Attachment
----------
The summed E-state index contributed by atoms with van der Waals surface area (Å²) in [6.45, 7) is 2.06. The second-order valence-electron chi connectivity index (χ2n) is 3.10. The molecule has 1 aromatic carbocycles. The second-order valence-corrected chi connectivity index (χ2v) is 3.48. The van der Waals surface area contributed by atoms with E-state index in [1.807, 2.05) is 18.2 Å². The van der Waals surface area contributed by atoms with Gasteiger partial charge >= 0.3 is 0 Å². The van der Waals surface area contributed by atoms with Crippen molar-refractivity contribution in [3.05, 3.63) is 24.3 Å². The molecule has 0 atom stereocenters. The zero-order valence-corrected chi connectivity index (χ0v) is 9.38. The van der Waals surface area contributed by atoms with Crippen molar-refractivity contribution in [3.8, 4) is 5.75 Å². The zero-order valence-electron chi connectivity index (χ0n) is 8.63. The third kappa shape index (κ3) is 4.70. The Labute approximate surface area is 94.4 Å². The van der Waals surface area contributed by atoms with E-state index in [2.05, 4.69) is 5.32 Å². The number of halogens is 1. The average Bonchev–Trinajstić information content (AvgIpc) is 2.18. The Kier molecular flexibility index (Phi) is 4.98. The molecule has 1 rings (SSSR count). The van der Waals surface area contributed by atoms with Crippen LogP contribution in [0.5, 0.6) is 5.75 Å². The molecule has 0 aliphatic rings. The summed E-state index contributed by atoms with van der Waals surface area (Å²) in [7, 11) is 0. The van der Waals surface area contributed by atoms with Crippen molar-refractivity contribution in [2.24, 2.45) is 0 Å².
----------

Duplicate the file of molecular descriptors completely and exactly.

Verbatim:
The summed E-state index contributed by atoms with van der Waals surface area (Å²) in [6.45, 7) is 2.06. The second-order valence-electron chi connectivity index (χ2n) is 3.10. The molecule has 1 aromatic carbocycles. The second-order valence-corrected chi connectivity index (χ2v) is 3.48. The van der Waals surface area contributed by atoms with E-state index in [1.807, 2.05) is 18.2 Å². The van der Waals surface area contributed by atoms with Gasteiger partial charge >= 0.3 is 0 Å². The van der Waals surface area contributed by atoms with Crippen molar-refractivity contribution in [3.05, 3.63) is 24.3 Å². The molecule has 0 atom stereocenters. The zero-order valence-corrected chi connectivity index (χ0v) is 9.38. The van der Waals surface area contributed by atoms with Crippen molar-refractivity contribution in [3.8, 4) is 5.75 Å². The zero-order valence-electron chi connectivity index (χ0n) is 8.63. The third kappa shape index (κ3) is 4.70. The Labute approximate surface area is 94.4 Å². The van der Waals surface area contributed by atoms with E-state index in [2.05, 4.69) is 5.32 Å². The number of halogens is 1. The average Bonchev–Trinajstić information content (AvgIpc) is 2.18. The Kier molecular flexibility index (Phi) is 4.98. The molecule has 1 rings (SSSR count). The van der Waals surface area contributed by atoms with Crippen LogP contribution in [0.5, 0.6) is 5.75 Å². The molecule has 0 aliphatic rings. The summed E-state index contributed by atoms with van der Waals surface area (Å²) in [7, 11) is 0. The van der Waals surface area contributed by atoms with Crippen molar-refractivity contribution in [2.24, 2.45) is 0 Å².